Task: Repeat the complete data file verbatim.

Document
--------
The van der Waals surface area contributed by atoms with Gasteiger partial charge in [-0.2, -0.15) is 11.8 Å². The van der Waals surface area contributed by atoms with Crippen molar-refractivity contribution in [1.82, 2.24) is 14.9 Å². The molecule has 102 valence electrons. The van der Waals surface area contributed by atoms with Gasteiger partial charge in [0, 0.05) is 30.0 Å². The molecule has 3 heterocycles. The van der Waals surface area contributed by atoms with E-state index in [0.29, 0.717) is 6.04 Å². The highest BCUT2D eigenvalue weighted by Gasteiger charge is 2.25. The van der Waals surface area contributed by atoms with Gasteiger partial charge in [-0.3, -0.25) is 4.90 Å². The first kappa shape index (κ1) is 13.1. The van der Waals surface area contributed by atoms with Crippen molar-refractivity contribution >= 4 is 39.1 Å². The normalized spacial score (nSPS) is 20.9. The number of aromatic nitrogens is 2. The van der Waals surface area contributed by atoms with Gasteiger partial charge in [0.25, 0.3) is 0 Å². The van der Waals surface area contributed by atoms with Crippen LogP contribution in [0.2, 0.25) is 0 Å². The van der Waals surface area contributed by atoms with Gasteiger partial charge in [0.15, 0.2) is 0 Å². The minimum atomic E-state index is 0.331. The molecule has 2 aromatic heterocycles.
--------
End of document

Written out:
The van der Waals surface area contributed by atoms with Gasteiger partial charge in [-0.2, -0.15) is 11.8 Å². The van der Waals surface area contributed by atoms with Crippen molar-refractivity contribution in [1.82, 2.24) is 14.9 Å². The molecule has 102 valence electrons. The van der Waals surface area contributed by atoms with Gasteiger partial charge in [0, 0.05) is 30.0 Å². The molecule has 3 heterocycles. The van der Waals surface area contributed by atoms with E-state index in [0.29, 0.717) is 6.04 Å². The highest BCUT2D eigenvalue weighted by Gasteiger charge is 2.25. The van der Waals surface area contributed by atoms with Gasteiger partial charge in [-0.3, -0.25) is 4.90 Å². The first kappa shape index (κ1) is 13.1. The van der Waals surface area contributed by atoms with Crippen molar-refractivity contribution >= 4 is 39.1 Å². The normalized spacial score (nSPS) is 20.9. The number of aromatic nitrogens is 2. The van der Waals surface area contributed by atoms with Gasteiger partial charge in [0.25, 0.3) is 0 Å². The van der Waals surface area contributed by atoms with Crippen LogP contribution in [0.2, 0.25) is 0 Å². The van der Waals surface area contributed by atoms with Gasteiger partial charge in [0.15, 0.2) is 0 Å². The minimum atomic E-state index is 0.331. The molecule has 2 aromatic heterocycles.